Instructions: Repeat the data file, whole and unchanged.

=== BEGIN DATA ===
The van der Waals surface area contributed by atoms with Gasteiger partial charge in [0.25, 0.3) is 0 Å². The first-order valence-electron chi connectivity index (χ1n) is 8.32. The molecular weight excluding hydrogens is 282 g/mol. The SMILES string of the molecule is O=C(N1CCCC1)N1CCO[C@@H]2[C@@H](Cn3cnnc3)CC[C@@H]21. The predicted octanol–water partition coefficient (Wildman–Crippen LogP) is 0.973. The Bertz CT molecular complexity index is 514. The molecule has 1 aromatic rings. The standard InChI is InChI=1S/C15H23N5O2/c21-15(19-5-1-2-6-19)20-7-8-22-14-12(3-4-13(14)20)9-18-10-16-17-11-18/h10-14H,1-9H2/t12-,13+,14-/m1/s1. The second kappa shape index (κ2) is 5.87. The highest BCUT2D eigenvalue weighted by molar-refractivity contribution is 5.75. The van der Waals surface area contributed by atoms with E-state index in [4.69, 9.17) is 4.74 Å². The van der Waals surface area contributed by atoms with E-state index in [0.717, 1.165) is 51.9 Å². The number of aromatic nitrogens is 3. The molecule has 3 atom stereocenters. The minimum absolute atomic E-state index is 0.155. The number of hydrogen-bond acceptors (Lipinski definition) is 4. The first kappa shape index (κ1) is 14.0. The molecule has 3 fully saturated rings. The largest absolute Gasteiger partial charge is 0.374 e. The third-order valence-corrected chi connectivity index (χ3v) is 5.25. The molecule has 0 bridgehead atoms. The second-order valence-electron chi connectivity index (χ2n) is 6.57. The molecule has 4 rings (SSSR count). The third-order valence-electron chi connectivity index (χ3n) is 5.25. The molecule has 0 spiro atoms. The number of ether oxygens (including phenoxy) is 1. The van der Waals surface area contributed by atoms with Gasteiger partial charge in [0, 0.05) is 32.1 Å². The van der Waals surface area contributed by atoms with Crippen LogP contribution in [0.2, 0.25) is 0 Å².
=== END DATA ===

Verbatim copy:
The van der Waals surface area contributed by atoms with Gasteiger partial charge in [0.25, 0.3) is 0 Å². The first-order valence-electron chi connectivity index (χ1n) is 8.32. The molecular weight excluding hydrogens is 282 g/mol. The SMILES string of the molecule is O=C(N1CCCC1)N1CCO[C@@H]2[C@@H](Cn3cnnc3)CC[C@@H]21. The predicted octanol–water partition coefficient (Wildman–Crippen LogP) is 0.973. The Bertz CT molecular complexity index is 514. The molecule has 1 aromatic rings. The standard InChI is InChI=1S/C15H23N5O2/c21-15(19-5-1-2-6-19)20-7-8-22-14-12(3-4-13(14)20)9-18-10-16-17-11-18/h10-14H,1-9H2/t12-,13+,14-/m1/s1. The second kappa shape index (κ2) is 5.87. The highest BCUT2D eigenvalue weighted by molar-refractivity contribution is 5.75. The van der Waals surface area contributed by atoms with E-state index in [4.69, 9.17) is 4.74 Å². The van der Waals surface area contributed by atoms with E-state index in [0.717, 1.165) is 51.9 Å². The number of aromatic nitrogens is 3. The molecule has 3 atom stereocenters. The minimum absolute atomic E-state index is 0.155. The number of hydrogen-bond acceptors (Lipinski definition) is 4. The first kappa shape index (κ1) is 14.0. The molecule has 3 fully saturated rings. The largest absolute Gasteiger partial charge is 0.374 e. The third-order valence-corrected chi connectivity index (χ3v) is 5.25. The molecule has 0 bridgehead atoms. The second-order valence-electron chi connectivity index (χ2n) is 6.57. The molecule has 4 rings (SSSR count). The third-order valence-electron chi connectivity index (χ3n) is 5.25. The molecule has 0 spiro atoms. The number of ether oxygens (including phenoxy) is 1. The van der Waals surface area contributed by atoms with Gasteiger partial charge in [0, 0.05) is 32.1 Å². The van der Waals surface area contributed by atoms with Crippen LogP contribution in [0.2, 0.25) is 0 Å².